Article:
Amazing Details in this Modern Garden Inspired Garden Hen House


Started: March 2010, finished May 2010

Size: 8X12 and 4 foot overhang for shade and rain protection
Cost $9,500 including labor, doors, windows, welded wire panels, and fencing
Location: Eastern Southern California, USDA Zone 8
Winter lows 19 degrees, summer highs 110 degrees

By: Bryn Randall


Since this hen house is in the front garden it needed to be architecturally pleasing. A garden office, yoga studio, or artist loft feel is what was required. It was built to be converted if we stop using it for the flock or moved and new owners needed something different than a chicken coop. A barn style or wire plywood box commonly used wouldn't work in this application. Five months of design and research mixing modern commercial materials into an obscure animal enclosure created Oak Grove Cottage's Hen House. Electrical box is awaiting installation of a motion detector to activate outdoor lighting if evening approaches from predators occur in the darkness . This alerts the flock shepherds, in the nearby residence, of movement lurking outside the hen house.

Composite horizontal siding that will not rot like wood does. Originally it was painted a flat paint but the dirt stuck to it.

Suggestion was semi-gloss so we repainted it and love it.


Heavy commercial galvanized roofing used as walls so interior can be hosed out. The opening at floor is for an aviary tray
allowing slide out for cleaning roost pole manure. Metal poles are too cold in the winter for the peeps so 2" diameter
tree supports were cut to 8 foot lengths. The trim is AZEK plastic trim to avoid water expansion and odor retention.

Shed side w/ casement window for 100% air flow. Traditional windows allow only 50%. Ceiling has a skylight and fan for air flow in the heat of summer.
All materials were purchased at salvage or discontinued racks and collected over 5 months to save for construction. Only new items were flooring, siding ,
and framing.

Descanso in spring bloom.....Blue Spruce and Red bud trees among tulips and other bulbs. Outdoor free range run keeps

chickens from eating the flower garden. We used black welded wire to disappear into the landscape for a 60 foot long day use area.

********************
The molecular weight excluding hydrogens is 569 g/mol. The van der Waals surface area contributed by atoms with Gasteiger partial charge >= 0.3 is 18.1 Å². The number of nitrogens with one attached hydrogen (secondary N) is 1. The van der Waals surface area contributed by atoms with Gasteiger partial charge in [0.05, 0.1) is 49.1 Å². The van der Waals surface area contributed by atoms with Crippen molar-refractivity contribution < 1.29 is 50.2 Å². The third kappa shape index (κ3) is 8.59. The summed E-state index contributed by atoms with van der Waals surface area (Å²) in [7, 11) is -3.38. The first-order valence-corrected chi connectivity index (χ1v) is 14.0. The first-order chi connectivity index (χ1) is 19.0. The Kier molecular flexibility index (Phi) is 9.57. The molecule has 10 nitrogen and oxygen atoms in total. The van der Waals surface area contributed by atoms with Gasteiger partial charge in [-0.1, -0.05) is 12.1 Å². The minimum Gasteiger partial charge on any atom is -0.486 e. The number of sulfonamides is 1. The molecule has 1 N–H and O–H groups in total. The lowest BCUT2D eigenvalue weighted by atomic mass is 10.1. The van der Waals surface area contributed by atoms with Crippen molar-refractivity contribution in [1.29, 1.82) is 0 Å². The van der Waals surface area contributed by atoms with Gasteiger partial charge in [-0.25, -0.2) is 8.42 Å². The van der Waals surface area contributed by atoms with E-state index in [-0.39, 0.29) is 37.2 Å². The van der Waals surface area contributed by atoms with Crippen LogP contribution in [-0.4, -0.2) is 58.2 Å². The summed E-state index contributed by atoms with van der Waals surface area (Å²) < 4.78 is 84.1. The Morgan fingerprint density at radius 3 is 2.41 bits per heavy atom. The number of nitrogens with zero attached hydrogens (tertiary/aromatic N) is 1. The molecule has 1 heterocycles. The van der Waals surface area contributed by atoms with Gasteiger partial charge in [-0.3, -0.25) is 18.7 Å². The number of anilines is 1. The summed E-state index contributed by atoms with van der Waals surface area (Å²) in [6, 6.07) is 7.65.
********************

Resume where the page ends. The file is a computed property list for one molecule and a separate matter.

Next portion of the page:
Exterior access nest boxes for easy egg collection avoiding dirty boots each day. Predator safe black welded wire
enclosure visually disappears into the garden. The safety wire is screwed into fascia boards and and buried 2 feet into
the ground. This is the flocks safe zone until we turn them out each morning to free range, as they are meant to live.

Two of the happy new egg layers. Buff orphington and Plymouth Barred Rock. Both are 7 month old hens. We have 12 hens
and bought two of each breed. This way it is easy to count them at night to be sure they are all in safely. "two,two, two, two,
and four," for the four barred rocks. What a fun breed these girls are.

The two little ones up top...first eggs ever. Today was the birthday of our home grown eggs. How exciting !
The two below show the full sized store bought free range eggs. Ours will quickly catch up at the girls mature.

The outdoor access to nest box when closed and secured from predators. A walkway is in the future plan



I purchased plastic hardware containers to use and built each nest box size to fit. This way it is much easier to clean and sanitize each
week when removed. I keep a trash can next to it and use a cat box spoon to clean out any manure each day from the wood shavings .
This good hygiene is required to keep the eggs clean and sanitary. Nothing worse than getting an egg and finding poop on the shell. ugh...


Hen ramp and outdoor access panel for the roost clean out.

Happy Peeps !!!
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